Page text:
10 key moments in the history of Mont St. Michel (II)
The history of Mont Saint Michel #montsaintmichel and its sanctuary spans over 1300 years. The following is but a selection of historical milestones and not an exhaustive list of momentous events in the long story of this fabulous monument. In a previous post, we covered the first five. This time we will complete our Top 10 by revisiting key moments in the period comprised between the XIII-XXI centuries.
The victor of Agincourt, King Henry V of England, managed to seize Normandy during the second phase of the Hundred Years' War. This led to an English occupation that was to last approximately 32 years (1418-1450). The only people in the dukedom whom the English forces could not bring to heal were the montois (fr. inhabitants of Mont Saint Michel). In 1425 the English even initiated a naval blockade in their attempt to beat the latter into submission. In addition, a series of attacks were launched from a makeshift base established on Tombelaine. It culminated with a major assault in June 1434. At the head of a force comprising some 8000 men - according to popular tradition - Thomas of Scales, 7th Baron of Scales and seneschal of Normandy, besieged Mont Saint Michel. The attack quickly turned to disaster as the tide came in and many an Englishman finished by drowning in the bay. By the end of the conflict Mont Saint Michel came to be regarded as a symbol of French resilience while the Archangel was elevated to the status of protector of France.
The Romanesque choir of the Abbey church crumbled in 1421, an incident that nobody could foresee and which occurred at the worst possible moment given that during the Anglo-French conflict all of the Abbey's resources had to be channeled into the war effort (see part I of this post for additional info on the Romanesque church). Despite these difficulties, the foundations of the new Gothic choir were erected in just six years (1446-1452), a section of the edifice that is known as 'The Great Pillars Crypt'. The lack of funds marked another large gap in the construction work until the end of the XV century. Ultimately, it took another two decades before the 25-meter (82 ft) structure could integrate the old Romanesque edifice in 1521; a century after its sudden collapse, the choir of the Abbey church of Mont Saint Michel was finally completed.
The Abbey Church as well as the Great Pillars Crypt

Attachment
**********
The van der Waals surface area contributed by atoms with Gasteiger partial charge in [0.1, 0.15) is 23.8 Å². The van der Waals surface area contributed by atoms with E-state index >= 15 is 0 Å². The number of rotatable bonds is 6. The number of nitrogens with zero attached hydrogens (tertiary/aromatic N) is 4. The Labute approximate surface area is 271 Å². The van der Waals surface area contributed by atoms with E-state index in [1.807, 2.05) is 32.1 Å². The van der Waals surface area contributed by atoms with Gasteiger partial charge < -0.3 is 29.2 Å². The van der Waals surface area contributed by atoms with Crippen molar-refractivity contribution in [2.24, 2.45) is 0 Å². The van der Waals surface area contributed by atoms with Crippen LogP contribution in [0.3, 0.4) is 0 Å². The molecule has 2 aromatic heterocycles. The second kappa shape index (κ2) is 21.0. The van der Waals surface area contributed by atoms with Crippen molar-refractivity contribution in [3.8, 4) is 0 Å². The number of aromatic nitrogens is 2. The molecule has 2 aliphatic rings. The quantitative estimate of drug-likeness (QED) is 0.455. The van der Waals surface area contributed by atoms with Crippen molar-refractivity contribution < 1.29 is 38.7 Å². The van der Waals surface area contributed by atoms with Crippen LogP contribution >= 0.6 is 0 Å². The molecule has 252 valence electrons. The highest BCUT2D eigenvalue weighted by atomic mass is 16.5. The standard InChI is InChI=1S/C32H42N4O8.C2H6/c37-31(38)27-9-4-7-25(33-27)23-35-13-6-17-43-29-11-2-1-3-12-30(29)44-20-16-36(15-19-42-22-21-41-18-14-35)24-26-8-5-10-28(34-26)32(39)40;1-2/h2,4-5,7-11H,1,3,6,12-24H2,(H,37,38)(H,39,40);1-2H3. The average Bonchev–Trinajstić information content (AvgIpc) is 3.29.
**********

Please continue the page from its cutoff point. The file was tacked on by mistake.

can be visited on a guided tour of the monument.
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The outbreak of the French Revolution had serious consequences for Mont Saint Michel. In 1792, the Abbey was secularised and the monks were compelled to leave its premises. A few hundred refractory priests were instead imprisoned within the walls of the Abbey until 1795. Mont Saint Michel remained a detention center throughout the revolution. Under Napoleon I, it was converted to imperial prison and for over a decade, between 1811-1822, it was a mixed-gender penitentiary. The fate of the 'Bastille of the seas' was to be decided during the Second Empire when, at the insistence of numerous French intellectuals, Napoleon III decided to close the prison in 1863.
Over twelve centuries after the dedication of the first sanctuary, Mont Saint Michel and its Bay were officially recognized as a UNESCO World Heritage Site. According to WHC, the most important criteria taken into consideration at the time were: the unique combination of the natural site and the architecture; the co-existence of the abbey and its fortified village within the confined limits of a small island the fact that Mont Saint Michel may be regarded as one of the most important sites of medieval Christian civilization. Since 1979 other minor boundary modifications were inscribed by UNESCO in 2007 and 2018.
Mont Saint Michel had been a Benedictine Abbey for over a millennium. Richard I, duke of Normandy, was the ruler who took the decision in 965 to replace the community of canons with Benedictine monks. Although other changes were made over the centuries (e.g the monks of Saint Maur congregation were sent to Mont Saint Michel in the XVII), the Abbey remained a Benedictine sanctuary. This was the religious status quo until 2001 when, following a somehow controversial decision, the members of Fraternites Monastiques du Jerusalem replaced the Benedictine monks. This mixed-gender community is represented today not just in France but also in Poland, Germany, Belgium, Italy, and Canada.
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